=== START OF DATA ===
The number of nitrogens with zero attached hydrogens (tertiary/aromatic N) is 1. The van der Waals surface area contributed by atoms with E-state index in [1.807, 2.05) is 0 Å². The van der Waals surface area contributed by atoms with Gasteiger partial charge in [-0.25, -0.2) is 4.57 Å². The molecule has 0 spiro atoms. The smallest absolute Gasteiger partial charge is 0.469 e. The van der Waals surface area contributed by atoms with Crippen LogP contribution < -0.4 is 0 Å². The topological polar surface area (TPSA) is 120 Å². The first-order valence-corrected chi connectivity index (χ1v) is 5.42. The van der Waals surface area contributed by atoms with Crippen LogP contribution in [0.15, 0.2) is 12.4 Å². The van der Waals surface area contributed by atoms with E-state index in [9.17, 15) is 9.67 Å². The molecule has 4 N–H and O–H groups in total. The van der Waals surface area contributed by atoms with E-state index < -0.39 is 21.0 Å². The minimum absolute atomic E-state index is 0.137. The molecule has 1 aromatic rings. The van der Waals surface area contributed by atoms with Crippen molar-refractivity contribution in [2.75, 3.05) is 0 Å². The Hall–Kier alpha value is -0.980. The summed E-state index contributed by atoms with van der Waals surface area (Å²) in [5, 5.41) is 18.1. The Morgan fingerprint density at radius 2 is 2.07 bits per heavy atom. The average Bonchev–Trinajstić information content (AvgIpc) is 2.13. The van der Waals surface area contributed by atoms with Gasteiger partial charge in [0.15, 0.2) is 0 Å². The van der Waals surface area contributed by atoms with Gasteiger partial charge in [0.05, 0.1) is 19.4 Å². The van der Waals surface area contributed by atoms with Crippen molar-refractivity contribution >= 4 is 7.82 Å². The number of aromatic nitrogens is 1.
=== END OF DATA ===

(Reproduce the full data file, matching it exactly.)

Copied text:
The number of nitrogens with zero attached hydrogens (tertiary/aromatic N) is 1. The van der Waals surface area contributed by atoms with E-state index in [1.807, 2.05) is 0 Å². The van der Waals surface area contributed by atoms with Gasteiger partial charge in [-0.25, -0.2) is 4.57 Å². The molecule has 0 spiro atoms. The smallest absolute Gasteiger partial charge is 0.469 e. The van der Waals surface area contributed by atoms with Crippen LogP contribution < -0.4 is 0 Å². The topological polar surface area (TPSA) is 120 Å². The first-order valence-corrected chi connectivity index (χ1v) is 5.42. The van der Waals surface area contributed by atoms with Crippen LogP contribution in [0.15, 0.2) is 12.4 Å². The van der Waals surface area contributed by atoms with E-state index in [9.17, 15) is 9.67 Å². The molecule has 4 N–H and O–H groups in total. The van der Waals surface area contributed by atoms with E-state index < -0.39 is 21.0 Å². The minimum absolute atomic E-state index is 0.137. The molecule has 1 aromatic rings. The van der Waals surface area contributed by atoms with Crippen molar-refractivity contribution in [2.75, 3.05) is 0 Å². The Hall–Kier alpha value is -0.980. The summed E-state index contributed by atoms with van der Waals surface area (Å²) in [5, 5.41) is 18.1. The Morgan fingerprint density at radius 2 is 2.07 bits per heavy atom. The average Bonchev–Trinajstić information content (AvgIpc) is 2.13. The van der Waals surface area contributed by atoms with Gasteiger partial charge in [0.15, 0.2) is 0 Å². The van der Waals surface area contributed by atoms with Gasteiger partial charge in [0.05, 0.1) is 19.4 Å². The van der Waals surface area contributed by atoms with Crippen molar-refractivity contribution >= 4 is 7.82 Å². The number of aromatic nitrogens is 1.